Over at Scott’s, Kevin has observed that newspapermen often ignore the rebuttals. In an effort to test Bob Hoover by his own standards and demonstrate just how slovenly we litbloggers can be, I note the following:
1. Bob Hoover’s Career
First off, this biography reveals that Hoover isn’t all that different from litbloggers. For one thing, it appears that he started off as a volunteer book critic for the now defunct Pittsburgh Press. Well, aren’t litbloggers the volunteer book critics of the Internet?
I am not certain that boasting about covering “Sesame Street on Ice” constitutes real journalism. Unless of course Hoover wrote a 4,000 word investigative piece revealing that the skater playing Big Bird was a methadone addict. But then I’m not a man to pass judgment, given that I have a great fondness for Grover.
The most mysterious personal detail is that Hoover “has a degree in English from Ohio University.” What does this mean exactly? Is it a vocational degree? An A.A.? A certificate of attendance printed in English? A thermometer purchased in the Ohio University bookstore? Bob Hoover is apparently a man of mystery. Why also does Bob Hoover mention that he “worked at newspapers” but fails to mention any names? For all we know, the man could have been some guy off the street who put in a few hours a week calling local merchants up for advertising space.
2. Bob Hoover as Journalistic Torchbearer
Bud’s already provided several examples, but because Bob Hoover’s silliness must be exposed in full, here are some of Mr. Hoover’s inaccuracies. It seems that, contrary to Hoover’s claims, the Pittsburgh’s Post-Gazette‘s “hawk-eye standards” don’t seem to be practiced nearly as much as Hoover attests.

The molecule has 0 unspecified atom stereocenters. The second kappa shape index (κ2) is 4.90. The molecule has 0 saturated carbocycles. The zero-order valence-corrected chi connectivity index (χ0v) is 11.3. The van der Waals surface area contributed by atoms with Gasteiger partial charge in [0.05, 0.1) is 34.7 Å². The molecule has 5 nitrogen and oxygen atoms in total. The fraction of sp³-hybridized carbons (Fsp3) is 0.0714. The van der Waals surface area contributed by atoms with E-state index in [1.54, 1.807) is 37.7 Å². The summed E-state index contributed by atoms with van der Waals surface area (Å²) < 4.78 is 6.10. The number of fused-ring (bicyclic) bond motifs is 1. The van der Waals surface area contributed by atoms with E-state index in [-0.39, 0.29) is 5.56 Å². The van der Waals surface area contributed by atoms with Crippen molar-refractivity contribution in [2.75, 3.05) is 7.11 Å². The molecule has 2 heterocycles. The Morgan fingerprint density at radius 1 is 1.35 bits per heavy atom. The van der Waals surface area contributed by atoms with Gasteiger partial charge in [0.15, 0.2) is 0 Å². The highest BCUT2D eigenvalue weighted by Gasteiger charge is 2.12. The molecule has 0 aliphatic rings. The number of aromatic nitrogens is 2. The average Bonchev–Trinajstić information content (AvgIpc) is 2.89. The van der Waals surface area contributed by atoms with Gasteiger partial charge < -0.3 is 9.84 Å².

1. In an online chat, Bob Hoover fails to properly capitalize “MP3.” He also offers this sentence: “The Carnegie Library of Pittsburgh can download books on its own mp3 player [sic] which you can borrow.” Mr. Hoover also seems unaware of such basic grammatical rules as the direct object and the indirect object.
2. France is already part of “the Western canon.” There’s no reason to “expand” the Western canon to include a nation already well-established in Europe.
3. Claim: “Mr. Thompson’s contribution to American letters is substantially less than Mr. Bellow’s.” Apparently, Hoover hasn’t heard of gonzo journalism or tracked its development, much less paid attention to the remarkable league of HST imitators, which would suggest that Thompson’s contributions were far more than “substantially less.”
4. Claim: “The current rivals of the newspaper book sections are Oprah, the Internet and the brief puffy reviews found in celebrity-entertainment weeklies.” What planet does this guy live on? Does anyone really read People Magazine for the book reviews?
5. Bob Hoover’s headline: “Mr., Mrs. Chabon tell all.” Aside from the fact that an ampersand is as good as a comma (and more grammatically sound), Michael Chabon’s wife is named Ayelet Waldman, not Mrs. Chabon.
And that’s just after spending about 15 minutes sifting through the Bob Hoover archives.
Of course, to coin a Hooverism, fair is fair. Some people wrote in and lambasted me for calling Pittsburgh a “small town.” Certainly, any city with a population of 334,000 isn’t a “small town.” And you’ll find me on Market Square this weekend, getting dutifully horse-whipped with Bob Hoover. I apologize for my confusion, but Bob Hoover’s prose style reminded me very much of the PennySaver articles I used to read to stave off boredom as a Sacramento teenager.
But if it’s any consolation, folks, I’m rooting for Pittsburgh this Sunday. Go Steelers!
© 2006, Edward Champion. All rights reserved.